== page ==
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Southerly v. United Fire & Cas. Co.

Court of Appeals of Missouri, Southern District, First Division

October 27, 2014

WILLIAM SOUTHERLY, Appellant,
v.
UNITED FIRE & CASUALTY COMPANY, et al., Respondents

APPEAL FROM THE CIRCUIT COURT OF BUTLER COUNTY. Honorable Michael M. Pritchett, Judge.

For Appellant's: Christopher L. Yarbro.

For Respondent's: John W. Grimm & John C. Steffens.

Before Francis, P.J./C.J., Bates, J., and Scott, J.

OPINION

Page 337

PER CURIAM.

William Southerly obtained personal injury judgments against four co-workers after a workplace accident, then sought to collect from the employer's commercial general liability (CGL) and umbrella insurance policies. A key issue was whether Southerly, a seasonal worker, was a " temporary worker" not subject to the policies' employee exclusions. On cross-motions for summary judgment, the trial court ruled against Southerly. We affirm.

Background

Southerly worked at Cardwell's cotton gin for the four-month ginning seasons in 2007, 2008, and 2009. After suffering a 2009 workplace injury there, he sought and recovered $150,000 from Cardwell's workers' compensation insurer. He also filed a personal injury suit against various co-workers, made 537.065 agreements[1] with them, obtained a $4 million judgment collectable only from Cardwell's CGL and umbrella policies issued by United Fire (Insurer), then sued to equitably garnish Insurer.

Predictably, the policies excluded coverage if Southerly was an " employee." Such exclusions developed alongside workers' compensation law to draw a " sharp line" between liability to employees and to the general public. American Family Mut. Ins. Co. v. Tickle, 99 S.W.3d 25, 29 (Mo.App. 2003). Injured employees get workers' compensation, while CGL insures a company's liability to the public. Id. Employee policy exclusions protect employers who have provided workers' compensation benefits from being twice liable to a worker for the same incident. Gavan v. Bituminous Cas. Corp., 242 S.W.3d 718, 721-22 (Mo. banc 2008).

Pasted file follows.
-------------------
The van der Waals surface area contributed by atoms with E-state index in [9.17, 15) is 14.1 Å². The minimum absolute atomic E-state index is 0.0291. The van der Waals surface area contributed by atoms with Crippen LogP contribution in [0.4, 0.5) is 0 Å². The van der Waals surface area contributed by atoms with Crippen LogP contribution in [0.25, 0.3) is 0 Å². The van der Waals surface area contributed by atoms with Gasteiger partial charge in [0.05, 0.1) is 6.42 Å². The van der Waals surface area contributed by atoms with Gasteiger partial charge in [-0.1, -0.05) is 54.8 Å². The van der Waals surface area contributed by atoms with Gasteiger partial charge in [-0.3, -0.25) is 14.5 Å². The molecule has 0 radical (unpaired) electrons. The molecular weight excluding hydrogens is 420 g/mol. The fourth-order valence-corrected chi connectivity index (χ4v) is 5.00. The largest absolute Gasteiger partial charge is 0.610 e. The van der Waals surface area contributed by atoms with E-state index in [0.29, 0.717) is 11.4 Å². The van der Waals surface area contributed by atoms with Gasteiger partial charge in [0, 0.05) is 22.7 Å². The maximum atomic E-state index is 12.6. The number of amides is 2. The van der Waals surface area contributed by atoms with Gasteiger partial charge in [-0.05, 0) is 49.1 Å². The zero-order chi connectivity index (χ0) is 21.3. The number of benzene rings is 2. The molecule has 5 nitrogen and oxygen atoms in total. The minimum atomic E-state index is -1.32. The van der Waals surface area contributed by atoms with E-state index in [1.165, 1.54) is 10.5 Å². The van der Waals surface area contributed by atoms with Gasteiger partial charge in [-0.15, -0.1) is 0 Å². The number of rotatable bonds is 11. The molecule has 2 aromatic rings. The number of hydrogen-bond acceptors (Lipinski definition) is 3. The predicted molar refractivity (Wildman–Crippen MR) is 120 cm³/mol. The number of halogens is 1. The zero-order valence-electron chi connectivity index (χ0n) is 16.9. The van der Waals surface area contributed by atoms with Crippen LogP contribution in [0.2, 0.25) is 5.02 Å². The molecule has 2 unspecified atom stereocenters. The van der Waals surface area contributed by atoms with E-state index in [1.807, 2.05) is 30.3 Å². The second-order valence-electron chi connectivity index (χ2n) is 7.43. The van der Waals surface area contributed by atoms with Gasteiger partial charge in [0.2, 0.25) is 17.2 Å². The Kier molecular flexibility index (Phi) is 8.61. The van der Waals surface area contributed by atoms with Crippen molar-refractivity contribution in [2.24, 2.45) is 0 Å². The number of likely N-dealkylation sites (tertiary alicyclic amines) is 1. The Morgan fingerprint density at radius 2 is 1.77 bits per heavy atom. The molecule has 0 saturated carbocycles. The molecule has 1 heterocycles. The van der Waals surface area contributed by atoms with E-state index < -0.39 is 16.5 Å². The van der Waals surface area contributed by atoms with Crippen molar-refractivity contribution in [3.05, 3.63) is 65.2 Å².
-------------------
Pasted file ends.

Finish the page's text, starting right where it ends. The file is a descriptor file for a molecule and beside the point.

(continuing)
Gavan, factually similar to this case, is illustrative. From 1996 to 2000, a builder

Page 338

periodically hired Gavan, who got hurt on the job in 2000 and collected workers' compensation. Gavan also sued two co-workers, made a 537.065 agreement with them, took a $2.3 million judgment to be satisfied only from the builder's CGL and umbrella policies, then sued to equitably garnish the insurer, claiming he was a " temporary worker" not subject to employee exclusions. Specifically, the Gavan policies -- as in this case -- defined " employee" to exclude a " temporary worker," i.e., " a person who is furnished to [the policyholder] ... to meet seasonal or short-term workload conditions" (emphasis added).

Gavan lost at trial and in our supreme court, which held, consistent with most other jurisdictions, that " furnished to" plainly and " necessarily implies that a third party has been involved in providing or supplying the worker to the insured." 242 S.W.3d at 721. No third party had furnished Gavan, so he was not a " temporary worker," but an employee subject to employee exclusions that barred his recovery under the policies. Id. at 722. Our supreme court also noted what Tickle earlier had detailed: CGL and workers' compensation policy terms are coordinated with each other and with applicable law so as to cover injured persons under one policy or the other, but not both. Tickle, 99 S.W.3d at 29-30, cited in Gavan, 242 S.W.3d at 721-22.

In the instant case, the trial court considered policy definitions and employee exclusions identical to those in Gavan and reached the same result. Southerly's second point on appeal challenges the finding that he, like Gavan, was an employee and not a temporary worker. We consider that point first.

Point II -- Temporary Worker Coverage

Southerly acknowledges that his " temporary worker" argument for avoiding employee exclusions hinges on whether he was " furnished to" Cardwell, as there is " no dispute that the phrase 'furnished to' requires the involvement of a third party." Mendenhall v. Prop. & Cas. Ins. Co. of Hartford, ...


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